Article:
My pro, we’ll call her “Susie Wong”, was as American as apple pie, albeit, Asian American. The West Coast girl was a classic golf nerd. A bit squatty in stature, she’d won less than 30k in almost 4 seasons of playing the Tour. She averaged 233 yards off the tee. And her stroke average was about 76 (per the Symetra website). With a 5 person team, our scramble score was 10 under, and we only used 7 of her shots. She didn’t make a putt over 6 feet all day. And she didn’t even anchor our rotation. I out-drove her by 100 yards on par 5 and hit 9 iron on the 2nd shot where she hit hybrid. My point here isn’t to sound macho, but to question how she’s supposed to be able to compete with a Michelle Wie or Lexi Thompson to make a living? Overall, she simply wasn’t very good or she had a very bad day.
This event wasn’t my first exposure to the Symetra Tour. A friend of mine was married to a Symetra member before their divorce. I played with his wife several times. She would have out-driven Susie by 50 yards. After 18 holes with Miss Wong I pondered how her game stacked up to her peers. Many of her stats were in the middle of the pack or worse. It was easy to see how she became embarrassed of her game over the duration of the pro-am. She didn’t like getting upstaged by her amateur partners. She missed one fairway all day and but still went immediately to the range to work on her game instead of socializing and networking during dinner. It would probably behoove players of her ilk to socialize more to open up business/sponsorship opportunities. This skill seemed lost on several Symetra players.
Susie told us about the host family she stayed with, what she thought of the course, how she played in her last event, what was in her bag, and who she traveled with. She used a caddie provided to her by the resort at no charge. And when she finally did come in from her cram session on the range, she took two to-go boxes home from dinner to feed herself for the next two nights. Any way to save a dime on tour, right? I wish this girl nothing but the best, but I don’t think she’ll ever make it to the big show. 100 of the top 125 players on the Symetra Tour won’t make it. Stacking my cubicle jockey game up against theirs easily tells me why. At what point do they realize they should move on to their back up plan?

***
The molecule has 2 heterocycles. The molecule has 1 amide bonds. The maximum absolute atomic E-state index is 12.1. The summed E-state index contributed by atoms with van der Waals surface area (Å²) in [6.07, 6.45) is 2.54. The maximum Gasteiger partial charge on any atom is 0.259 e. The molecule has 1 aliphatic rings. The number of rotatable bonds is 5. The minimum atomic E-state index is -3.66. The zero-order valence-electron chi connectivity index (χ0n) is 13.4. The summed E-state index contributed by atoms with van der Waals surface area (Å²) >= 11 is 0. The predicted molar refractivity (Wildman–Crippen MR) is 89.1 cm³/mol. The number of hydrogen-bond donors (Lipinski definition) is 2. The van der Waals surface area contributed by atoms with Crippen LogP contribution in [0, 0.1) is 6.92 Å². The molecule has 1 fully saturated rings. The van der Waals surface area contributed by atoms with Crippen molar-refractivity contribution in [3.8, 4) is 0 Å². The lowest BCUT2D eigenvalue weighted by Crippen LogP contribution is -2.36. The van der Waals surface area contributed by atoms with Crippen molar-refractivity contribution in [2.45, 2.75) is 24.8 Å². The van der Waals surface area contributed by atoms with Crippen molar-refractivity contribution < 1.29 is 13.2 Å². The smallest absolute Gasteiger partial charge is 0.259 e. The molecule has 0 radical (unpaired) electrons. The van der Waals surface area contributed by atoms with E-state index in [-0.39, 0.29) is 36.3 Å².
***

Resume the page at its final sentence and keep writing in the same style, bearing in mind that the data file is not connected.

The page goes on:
Few And Far Future Stars
Don’t get me wrong, there are some legit talents on the Tour. I met Brianna Do, the former UCLA Bruin, who ranks in the top 20 on the money list. She’s only made 40k for 2015 but she’s not far away from earning a promotion to the LPGA. She can play, she rips it pretty far off the tee, and she won the U.S. Women’s Publinks in 2011. She’s not ugly either (on the right).
Madeleine Sheils is also hanging around the top 20 on the Symetra money list. The former Nebraska Cornhusker has the game and the looks to make it to the ladies tour someday. She drives it further than the average Symetra player, hits a ton of greens, and makes a lot of birdies.
I give every one of these broads all the credit in the world for chasing their dreams of professional golf. In many ways I’m envious. They’re young. They chase the sun. And they get to play golf every day if they want. That can’t be all bad no matter what your day to day struggles are. My only advice, hang on as long as you can ladies. Desk jobs and grad school can wait.